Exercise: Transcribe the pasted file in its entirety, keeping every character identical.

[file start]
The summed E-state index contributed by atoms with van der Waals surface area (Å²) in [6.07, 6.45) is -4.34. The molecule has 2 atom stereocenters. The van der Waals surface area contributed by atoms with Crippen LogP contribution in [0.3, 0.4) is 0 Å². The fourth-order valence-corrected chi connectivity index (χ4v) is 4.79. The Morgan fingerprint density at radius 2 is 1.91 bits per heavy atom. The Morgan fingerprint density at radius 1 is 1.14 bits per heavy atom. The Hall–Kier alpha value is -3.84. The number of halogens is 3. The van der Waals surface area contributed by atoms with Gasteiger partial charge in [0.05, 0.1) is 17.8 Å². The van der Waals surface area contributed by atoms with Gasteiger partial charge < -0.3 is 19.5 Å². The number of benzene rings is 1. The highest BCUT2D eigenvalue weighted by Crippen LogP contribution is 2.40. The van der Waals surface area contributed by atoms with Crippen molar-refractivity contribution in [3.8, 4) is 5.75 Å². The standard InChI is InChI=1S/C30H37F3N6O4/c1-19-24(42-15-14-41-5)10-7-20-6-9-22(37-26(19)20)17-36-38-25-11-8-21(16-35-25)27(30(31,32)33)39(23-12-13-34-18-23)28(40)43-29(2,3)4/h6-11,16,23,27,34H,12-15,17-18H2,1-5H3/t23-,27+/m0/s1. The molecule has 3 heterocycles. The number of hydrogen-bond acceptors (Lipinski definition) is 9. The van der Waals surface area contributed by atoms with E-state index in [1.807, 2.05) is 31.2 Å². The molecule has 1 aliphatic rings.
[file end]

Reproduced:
The summed E-state index contributed by atoms with van der Waals surface area (Å²) in [6.07, 6.45) is -4.34. The molecule has 2 atom stereocenters. The van der Waals surface area contributed by atoms with Crippen LogP contribution in [0.3, 0.4) is 0 Å². The fourth-order valence-corrected chi connectivity index (χ4v) is 4.79. The Morgan fingerprint density at radius 2 is 1.91 bits per heavy atom. The Morgan fingerprint density at radius 1 is 1.14 bits per heavy atom. The Hall–Kier alpha value is -3.84. The number of halogens is 3. The van der Waals surface area contributed by atoms with Gasteiger partial charge in [0.05, 0.1) is 17.8 Å². The van der Waals surface area contributed by atoms with Gasteiger partial charge < -0.3 is 19.5 Å². The number of benzene rings is 1. The highest BCUT2D eigenvalue weighted by Crippen LogP contribution is 2.40. The van der Waals surface area contributed by atoms with Crippen molar-refractivity contribution in [3.8, 4) is 5.75 Å². The standard InChI is InChI=1S/C30H37F3N6O4/c1-19-24(42-15-14-41-5)10-7-20-6-9-22(37-26(19)20)17-36-38-25-11-8-21(16-35-25)27(30(31,32)33)39(23-12-13-34-18-23)28(40)43-29(2,3)4/h6-11,16,23,27,34H,12-15,17-18H2,1-5H3/t23-,27+/m0/s1. The molecule has 3 heterocycles. The number of hydrogen-bond acceptors (Lipinski definition) is 9. The van der Waals surface area contributed by atoms with E-state index in [1.807, 2.05) is 31.2 Å². The molecule has 1 aliphatic rings.